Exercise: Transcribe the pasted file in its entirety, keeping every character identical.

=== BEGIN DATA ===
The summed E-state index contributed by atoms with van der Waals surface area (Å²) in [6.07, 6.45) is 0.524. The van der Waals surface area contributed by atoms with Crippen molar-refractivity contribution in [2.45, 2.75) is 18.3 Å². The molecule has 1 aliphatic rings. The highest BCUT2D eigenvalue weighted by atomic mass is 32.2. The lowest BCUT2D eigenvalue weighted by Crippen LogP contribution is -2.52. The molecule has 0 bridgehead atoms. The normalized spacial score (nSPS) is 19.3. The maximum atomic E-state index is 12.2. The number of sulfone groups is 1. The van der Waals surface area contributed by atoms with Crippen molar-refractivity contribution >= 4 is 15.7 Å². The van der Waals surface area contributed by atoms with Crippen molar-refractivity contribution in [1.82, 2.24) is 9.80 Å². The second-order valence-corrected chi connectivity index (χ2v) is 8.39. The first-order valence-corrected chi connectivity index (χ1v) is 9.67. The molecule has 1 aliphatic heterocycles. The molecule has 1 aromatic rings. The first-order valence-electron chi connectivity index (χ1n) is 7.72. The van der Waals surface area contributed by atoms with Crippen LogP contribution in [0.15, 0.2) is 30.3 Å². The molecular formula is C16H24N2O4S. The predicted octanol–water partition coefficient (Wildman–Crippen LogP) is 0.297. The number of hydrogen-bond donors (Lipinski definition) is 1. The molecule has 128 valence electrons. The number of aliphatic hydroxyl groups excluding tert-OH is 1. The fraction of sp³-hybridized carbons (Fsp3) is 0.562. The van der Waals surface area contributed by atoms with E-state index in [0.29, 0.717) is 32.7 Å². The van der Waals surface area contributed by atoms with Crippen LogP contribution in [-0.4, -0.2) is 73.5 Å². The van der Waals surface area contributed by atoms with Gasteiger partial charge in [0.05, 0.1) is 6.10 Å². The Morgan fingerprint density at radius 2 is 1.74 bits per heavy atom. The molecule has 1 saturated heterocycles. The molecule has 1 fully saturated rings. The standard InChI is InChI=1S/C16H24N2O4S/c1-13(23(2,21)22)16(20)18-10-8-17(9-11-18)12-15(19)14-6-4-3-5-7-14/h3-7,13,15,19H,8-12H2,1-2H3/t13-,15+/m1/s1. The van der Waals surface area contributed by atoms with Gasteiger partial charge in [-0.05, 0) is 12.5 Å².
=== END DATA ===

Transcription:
The summed E-state index contributed by atoms with van der Waals surface area (Å²) in [6.07, 6.45) is 0.524. The van der Waals surface area contributed by atoms with Crippen molar-refractivity contribution in [2.45, 2.75) is 18.3 Å². The molecule has 1 aliphatic rings. The highest BCUT2D eigenvalue weighted by atomic mass is 32.2. The lowest BCUT2D eigenvalue weighted by Crippen LogP contribution is -2.52. The molecule has 0 bridgehead atoms. The normalized spacial score (nSPS) is 19.3. The maximum atomic E-state index is 12.2. The number of sulfone groups is 1. The van der Waals surface area contributed by atoms with Crippen molar-refractivity contribution >= 4 is 15.7 Å². The van der Waals surface area contributed by atoms with Crippen molar-refractivity contribution in [1.82, 2.24) is 9.80 Å². The second-order valence-corrected chi connectivity index (χ2v) is 8.39. The first-order valence-corrected chi connectivity index (χ1v) is 9.67. The molecule has 1 aliphatic heterocycles. The molecule has 1 aromatic rings. The first-order valence-electron chi connectivity index (χ1n) is 7.72. The van der Waals surface area contributed by atoms with Crippen LogP contribution in [0.15, 0.2) is 30.3 Å². The molecular formula is C16H24N2O4S. The predicted octanol–water partition coefficient (Wildman–Crippen LogP) is 0.297. The number of hydrogen-bond donors (Lipinski definition) is 1. The molecule has 128 valence electrons. The number of aliphatic hydroxyl groups excluding tert-OH is 1. The fraction of sp³-hybridized carbons (Fsp3) is 0.562. The van der Waals surface area contributed by atoms with E-state index in [0.29, 0.717) is 32.7 Å². The van der Waals surface area contributed by atoms with Crippen LogP contribution in [-0.4, -0.2) is 73.5 Å². The van der Waals surface area contributed by atoms with Gasteiger partial charge in [0.05, 0.1) is 6.10 Å². The Morgan fingerprint density at radius 2 is 1.74 bits per heavy atom. The molecule has 1 saturated heterocycles. The molecule has 1 fully saturated rings. The standard InChI is InChI=1S/C16H24N2O4S/c1-13(23(2,21)22)16(20)18-10-8-17(9-11-18)12-15(19)14-6-4-3-5-7-14/h3-7,13,15,19H,8-12H2,1-2H3/t13-,15+/m1/s1. The van der Waals surface area contributed by atoms with Gasteiger partial charge in [-0.05, 0) is 12.5 Å².